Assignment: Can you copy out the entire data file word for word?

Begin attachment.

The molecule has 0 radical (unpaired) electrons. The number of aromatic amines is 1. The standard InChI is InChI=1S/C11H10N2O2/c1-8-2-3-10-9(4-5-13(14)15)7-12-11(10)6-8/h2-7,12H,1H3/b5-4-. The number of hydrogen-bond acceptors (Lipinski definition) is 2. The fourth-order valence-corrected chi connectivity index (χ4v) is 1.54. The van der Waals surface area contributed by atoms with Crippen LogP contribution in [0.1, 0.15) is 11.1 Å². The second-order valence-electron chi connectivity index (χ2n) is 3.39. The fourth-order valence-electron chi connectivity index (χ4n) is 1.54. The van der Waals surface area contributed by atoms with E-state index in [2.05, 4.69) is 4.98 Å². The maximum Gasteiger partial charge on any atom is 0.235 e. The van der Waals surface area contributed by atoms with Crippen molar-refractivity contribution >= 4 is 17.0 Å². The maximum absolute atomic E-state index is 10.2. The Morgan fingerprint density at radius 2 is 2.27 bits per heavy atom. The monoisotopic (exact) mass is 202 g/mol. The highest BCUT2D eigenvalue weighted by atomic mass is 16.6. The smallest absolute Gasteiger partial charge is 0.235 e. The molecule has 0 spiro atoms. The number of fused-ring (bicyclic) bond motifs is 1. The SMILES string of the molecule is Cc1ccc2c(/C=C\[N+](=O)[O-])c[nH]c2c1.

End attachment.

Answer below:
The molecule has 0 radical (unpaired) electrons. The number of aromatic amines is 1. The standard InChI is InChI=1S/C11H10N2O2/c1-8-2-3-10-9(4-5-13(14)15)7-12-11(10)6-8/h2-7,12H,1H3/b5-4-. The number of hydrogen-bond acceptors (Lipinski definition) is 2. The fourth-order valence-corrected chi connectivity index (χ4v) is 1.54. The van der Waals surface area contributed by atoms with Crippen LogP contribution in [0.1, 0.15) is 11.1 Å². The second-order valence-electron chi connectivity index (χ2n) is 3.39. The fourth-order valence-electron chi connectivity index (χ4n) is 1.54. The van der Waals surface area contributed by atoms with E-state index in [2.05, 4.69) is 4.98 Å². The maximum Gasteiger partial charge on any atom is 0.235 e. The van der Waals surface area contributed by atoms with Crippen molar-refractivity contribution >= 4 is 17.0 Å². The maximum absolute atomic E-state index is 10.2. The Morgan fingerprint density at radius 2 is 2.27 bits per heavy atom. The monoisotopic (exact) mass is 202 g/mol. The highest BCUT2D eigenvalue weighted by atomic mass is 16.6. The smallest absolute Gasteiger partial charge is 0.235 e. The molecule has 0 spiro atoms. The number of fused-ring (bicyclic) bond motifs is 1. The SMILES string of the molecule is Cc1ccc2c(/C=C\[N+](=O)[O-])c[nH]c2c1.